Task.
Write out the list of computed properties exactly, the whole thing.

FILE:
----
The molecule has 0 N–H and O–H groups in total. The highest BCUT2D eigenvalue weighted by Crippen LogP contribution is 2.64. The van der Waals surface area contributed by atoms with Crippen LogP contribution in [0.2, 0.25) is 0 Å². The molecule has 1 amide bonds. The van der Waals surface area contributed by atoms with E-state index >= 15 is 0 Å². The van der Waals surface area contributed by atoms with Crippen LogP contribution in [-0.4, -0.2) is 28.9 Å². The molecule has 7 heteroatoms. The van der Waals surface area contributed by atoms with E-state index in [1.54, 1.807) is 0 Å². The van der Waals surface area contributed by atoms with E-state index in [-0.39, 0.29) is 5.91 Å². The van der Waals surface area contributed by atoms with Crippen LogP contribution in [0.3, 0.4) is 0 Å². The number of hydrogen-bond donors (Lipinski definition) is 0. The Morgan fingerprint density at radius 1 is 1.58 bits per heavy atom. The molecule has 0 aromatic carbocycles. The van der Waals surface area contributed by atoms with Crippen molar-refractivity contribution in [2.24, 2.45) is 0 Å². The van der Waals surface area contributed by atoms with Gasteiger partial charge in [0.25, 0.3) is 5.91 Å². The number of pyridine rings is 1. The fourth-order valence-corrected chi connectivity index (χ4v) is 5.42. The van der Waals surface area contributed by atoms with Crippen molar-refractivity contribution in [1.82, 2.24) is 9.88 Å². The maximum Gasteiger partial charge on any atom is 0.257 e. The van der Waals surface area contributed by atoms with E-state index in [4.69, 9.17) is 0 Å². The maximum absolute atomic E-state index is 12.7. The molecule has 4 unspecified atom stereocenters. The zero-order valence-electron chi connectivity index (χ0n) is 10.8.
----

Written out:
The molecule has 0 N–H and O–H groups in total. The highest BCUT2D eigenvalue weighted by Crippen LogP contribution is 2.64. The van der Waals surface area contributed by atoms with Crippen LogP contribution in [0.2, 0.25) is 0 Å². The molecule has 1 amide bonds. The van der Waals surface area contributed by atoms with E-state index >= 15 is 0 Å². The van der Waals surface area contributed by atoms with Crippen LogP contribution in [-0.4, -0.2) is 28.9 Å². The molecule has 7 heteroatoms. The van der Waals surface area contributed by atoms with E-state index in [1.54, 1.807) is 0 Å². The van der Waals surface area contributed by atoms with E-state index in [-0.39, 0.29) is 5.91 Å². The van der Waals surface area contributed by atoms with Crippen LogP contribution in [0.3, 0.4) is 0 Å². The number of hydrogen-bond donors (Lipinski definition) is 0. The Morgan fingerprint density at radius 1 is 1.58 bits per heavy atom. The molecule has 0 aromatic carbocycles. The van der Waals surface area contributed by atoms with Crippen molar-refractivity contribution in [2.24, 2.45) is 0 Å². The van der Waals surface area contributed by atoms with Gasteiger partial charge in [0.25, 0.3) is 5.91 Å². The number of pyridine rings is 1. The fourth-order valence-corrected chi connectivity index (χ4v) is 5.42. The van der Waals surface area contributed by atoms with Crippen molar-refractivity contribution in [1.82, 2.24) is 9.88 Å². The maximum Gasteiger partial charge on any atom is 0.257 e. The van der Waals surface area contributed by atoms with E-state index in [4.69, 9.17) is 0 Å². The maximum absolute atomic E-state index is 12.7. The molecule has 4 unspecified atom stereocenters. The zero-order valence-electron chi connectivity index (χ0n) is 10.8.